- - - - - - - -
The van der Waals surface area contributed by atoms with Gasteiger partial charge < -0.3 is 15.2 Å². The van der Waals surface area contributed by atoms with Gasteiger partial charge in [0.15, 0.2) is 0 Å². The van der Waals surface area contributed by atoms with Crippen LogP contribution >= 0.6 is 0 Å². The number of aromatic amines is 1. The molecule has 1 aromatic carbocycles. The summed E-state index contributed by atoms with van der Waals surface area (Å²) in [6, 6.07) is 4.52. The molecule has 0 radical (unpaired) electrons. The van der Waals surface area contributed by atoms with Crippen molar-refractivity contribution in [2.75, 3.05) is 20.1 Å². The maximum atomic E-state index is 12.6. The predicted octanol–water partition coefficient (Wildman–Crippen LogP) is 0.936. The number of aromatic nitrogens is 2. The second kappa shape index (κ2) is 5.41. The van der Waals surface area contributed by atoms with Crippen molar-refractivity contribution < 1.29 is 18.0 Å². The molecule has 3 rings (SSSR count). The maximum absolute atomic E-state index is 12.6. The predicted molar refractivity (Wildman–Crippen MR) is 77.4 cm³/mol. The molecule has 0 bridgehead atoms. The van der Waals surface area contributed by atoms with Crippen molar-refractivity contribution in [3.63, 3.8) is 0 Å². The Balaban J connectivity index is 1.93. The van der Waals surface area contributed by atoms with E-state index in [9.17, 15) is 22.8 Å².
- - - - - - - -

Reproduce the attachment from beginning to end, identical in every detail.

The van der Waals surface area contributed by atoms with Gasteiger partial charge < -0.3 is 15.2 Å². The van der Waals surface area contributed by atoms with Gasteiger partial charge in [0.15, 0.2) is 0 Å². The van der Waals surface area contributed by atoms with Crippen LogP contribution >= 0.6 is 0 Å². The number of aromatic amines is 1. The molecule has 1 aromatic carbocycles. The summed E-state index contributed by atoms with van der Waals surface area (Å²) in [6, 6.07) is 4.52. The molecule has 0 radical (unpaired) electrons. The van der Waals surface area contributed by atoms with Crippen molar-refractivity contribution in [2.75, 3.05) is 20.1 Å². The maximum atomic E-state index is 12.6. The predicted octanol–water partition coefficient (Wildman–Crippen LogP) is 0.936. The number of aromatic nitrogens is 2. The second kappa shape index (κ2) is 5.41. The van der Waals surface area contributed by atoms with Crippen molar-refractivity contribution < 1.29 is 18.0 Å². The molecule has 3 rings (SSSR count). The maximum absolute atomic E-state index is 12.6. The predicted molar refractivity (Wildman–Crippen MR) is 77.4 cm³/mol. The molecule has 0 bridgehead atoms. The van der Waals surface area contributed by atoms with Crippen molar-refractivity contribution in [3.63, 3.8) is 0 Å². The Balaban J connectivity index is 1.93. The van der Waals surface area contributed by atoms with E-state index in [9.17, 15) is 22.8 Å².